The bottom line is that morale, or creating a fun or a “cool” place to work, is an outcome of an honest, ethical, communicative and interesting work environment. Organizations succeed when they focus on delivering differentiated products or services, provide unambiguous information, and instill confidence with visible and empathetic leadership.

Between posts, I invite you to follow me @pauloestreicher.

Thursday, February 7, 2019

A Bit of Camelot at Microsoft

Some say Satya Nadella is Microsoft’s knight in shining armor. It turns out the metaphor is not so far-fetched.

While he may not know it, the Microsoft CEO is channeling a bit of King Arthur. And Redmond, Washington shows some hints of Camelot.

Simone Stolzoff profiled Nadella in a recent Quartz article, which was striking in the way it tracked some of the characteristics of King Arthur outlined in my book Camelot, Inc. Arthur, likely a composite figure stitched together over a few centuries, has uncanny resonance in today’s world of business and politics.

In the case of Mr. Nadella, whom I know only through articles and interviews, we see an unassuming ruler/CEO who commands a far-flung empire/company. Here are a few of the Arthurian traits seen in Mr. Nadella:

Humility. Arthur was known to be “of the people” and eschewed many formalities. Nadella famously had a stage lowered so he wasn’t seen looking down on the audience, literally and figuratively. Bluster was out, thoughtfulness was in. Pomp and circumstance gave way to being relatable and approachable.

Accountability. Arthur established a new civil code, which was applied equally even when it put his own family at risk. When Nadella botched an answer and sounded insensitive to the issue of women and pay raises, he admitted it quickly and wrote a message to the company.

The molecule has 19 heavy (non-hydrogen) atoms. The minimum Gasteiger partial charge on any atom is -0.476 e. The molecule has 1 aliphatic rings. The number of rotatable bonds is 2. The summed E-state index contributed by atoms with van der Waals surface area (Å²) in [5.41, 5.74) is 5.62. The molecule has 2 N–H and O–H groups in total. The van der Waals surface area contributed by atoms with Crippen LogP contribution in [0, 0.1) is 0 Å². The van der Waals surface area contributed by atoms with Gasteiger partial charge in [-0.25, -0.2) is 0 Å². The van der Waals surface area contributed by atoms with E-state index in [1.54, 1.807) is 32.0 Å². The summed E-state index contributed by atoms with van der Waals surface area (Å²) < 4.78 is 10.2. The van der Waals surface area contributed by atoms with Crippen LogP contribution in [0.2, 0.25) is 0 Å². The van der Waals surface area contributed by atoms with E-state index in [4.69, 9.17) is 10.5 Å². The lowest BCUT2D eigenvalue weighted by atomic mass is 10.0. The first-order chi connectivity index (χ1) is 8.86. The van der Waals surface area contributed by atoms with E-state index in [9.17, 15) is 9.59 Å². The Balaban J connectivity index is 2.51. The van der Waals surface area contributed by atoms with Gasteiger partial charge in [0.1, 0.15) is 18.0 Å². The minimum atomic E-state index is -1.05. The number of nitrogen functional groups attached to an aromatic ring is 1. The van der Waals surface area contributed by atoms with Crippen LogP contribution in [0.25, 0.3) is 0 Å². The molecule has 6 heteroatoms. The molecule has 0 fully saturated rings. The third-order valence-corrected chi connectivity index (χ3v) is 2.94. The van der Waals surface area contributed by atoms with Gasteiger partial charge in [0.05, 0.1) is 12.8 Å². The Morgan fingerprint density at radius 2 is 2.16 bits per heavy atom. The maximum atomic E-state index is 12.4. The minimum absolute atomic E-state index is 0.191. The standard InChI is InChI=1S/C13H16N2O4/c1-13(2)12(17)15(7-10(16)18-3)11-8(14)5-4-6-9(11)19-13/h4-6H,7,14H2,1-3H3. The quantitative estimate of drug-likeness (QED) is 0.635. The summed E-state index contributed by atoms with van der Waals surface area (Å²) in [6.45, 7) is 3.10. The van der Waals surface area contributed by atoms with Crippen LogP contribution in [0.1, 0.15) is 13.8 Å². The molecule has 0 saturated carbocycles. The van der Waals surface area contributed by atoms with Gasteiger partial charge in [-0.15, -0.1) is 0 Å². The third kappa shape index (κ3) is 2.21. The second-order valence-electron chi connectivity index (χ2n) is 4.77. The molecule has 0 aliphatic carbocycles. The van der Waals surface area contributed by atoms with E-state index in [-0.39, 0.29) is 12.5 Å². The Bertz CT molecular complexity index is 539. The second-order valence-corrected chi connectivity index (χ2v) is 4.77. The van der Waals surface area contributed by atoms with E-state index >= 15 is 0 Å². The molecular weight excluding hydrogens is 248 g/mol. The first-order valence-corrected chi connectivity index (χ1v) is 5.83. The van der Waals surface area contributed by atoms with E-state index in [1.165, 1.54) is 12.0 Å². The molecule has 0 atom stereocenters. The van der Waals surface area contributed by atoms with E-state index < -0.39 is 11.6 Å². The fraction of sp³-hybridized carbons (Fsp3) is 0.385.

Articulating Mission and Vision. Arthur inherited a chaotic kingdom with threats from within and abroad. He created common purpose and common values, uniting the country, brought relative peace, and did what was right and good, not what was convenient or conventional. Numerous challenges faced Microsoft when Nadella took control but his first order of business was to address the company’s mission and culture. He knew being too deeply in love with their 20th century idea of “a computer on every desk” would leave Microsoft behind in the 21st. A new rallying point needed to be created.

Communication. Among its many symbolic aspects, the Round Table was a gathering place. Arthur demanded occasional face-to-face time to rekindle relationships and share ideas because his knights were most often far out in the countryside enforcing the new laws. At Microsoft, employees are invited for “One Week” — an annual meeting to “drum up new ideas, tackle problems, create change and make a difference.”

Learn, Do, Repeat. Well before he knew he was to be King (and knew of his noble birth), young Arthur was tutored by Merlin who told him (in T.H. White’s The Once and Future King), “Learn why the world wags and what wags it.” And when Arthur thought he failed, Merlin reminded him “It was an experiment. Experiments lead to new ones.” Microsoft made a business and cultural leap when it adopted a learning mindset. “We went from a culture of know-it-alls to a culture of learn-it-alls,” said Chris Capossela, Microsoft’s chief marketing officer.

There are many more parallels and, to be sure, we can learn much about what not to do, too, from King Arthur. For now, I’ll be happy that a little bit of Arthur lives on. I only wish there were more leaders to include in the story.

Between posts, I invite you to follow me @pauloestreicher.